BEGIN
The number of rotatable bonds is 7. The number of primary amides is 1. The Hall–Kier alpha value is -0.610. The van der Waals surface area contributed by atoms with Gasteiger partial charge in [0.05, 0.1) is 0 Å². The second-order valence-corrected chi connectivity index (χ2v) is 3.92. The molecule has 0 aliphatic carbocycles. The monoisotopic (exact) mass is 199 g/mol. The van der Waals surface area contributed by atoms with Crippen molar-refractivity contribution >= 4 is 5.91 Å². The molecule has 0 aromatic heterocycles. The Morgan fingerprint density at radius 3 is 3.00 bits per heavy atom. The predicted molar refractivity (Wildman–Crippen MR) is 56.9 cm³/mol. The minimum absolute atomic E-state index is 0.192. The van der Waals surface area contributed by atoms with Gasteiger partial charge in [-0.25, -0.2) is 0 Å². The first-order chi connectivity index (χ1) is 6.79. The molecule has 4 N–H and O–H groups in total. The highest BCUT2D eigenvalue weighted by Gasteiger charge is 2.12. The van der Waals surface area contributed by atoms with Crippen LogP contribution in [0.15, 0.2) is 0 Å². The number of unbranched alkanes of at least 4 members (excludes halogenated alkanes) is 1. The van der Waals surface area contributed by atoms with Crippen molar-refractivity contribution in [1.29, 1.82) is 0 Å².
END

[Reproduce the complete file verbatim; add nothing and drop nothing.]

The number of rotatable bonds is 7. The number of primary amides is 1. The Hall–Kier alpha value is -0.610. The van der Waals surface area contributed by atoms with Gasteiger partial charge in [0.05, 0.1) is 0 Å². The second-order valence-corrected chi connectivity index (χ2v) is 3.92. The molecule has 0 aliphatic carbocycles. The monoisotopic (exact) mass is 199 g/mol. The van der Waals surface area contributed by atoms with Crippen molar-refractivity contribution >= 4 is 5.91 Å². The molecule has 0 aromatic heterocycles. The Morgan fingerprint density at radius 3 is 3.00 bits per heavy atom. The predicted molar refractivity (Wildman–Crippen MR) is 56.9 cm³/mol. The minimum absolute atomic E-state index is 0.192. The van der Waals surface area contributed by atoms with Gasteiger partial charge in [-0.25, -0.2) is 0 Å². The first-order chi connectivity index (χ1) is 6.79. The molecule has 4 N–H and O–H groups in total. The highest BCUT2D eigenvalue weighted by Gasteiger charge is 2.12. The van der Waals surface area contributed by atoms with Crippen LogP contribution in [0.15, 0.2) is 0 Å². The number of unbranched alkanes of at least 4 members (excludes halogenated alkanes) is 1. The van der Waals surface area contributed by atoms with Crippen molar-refractivity contribution in [1.29, 1.82) is 0 Å².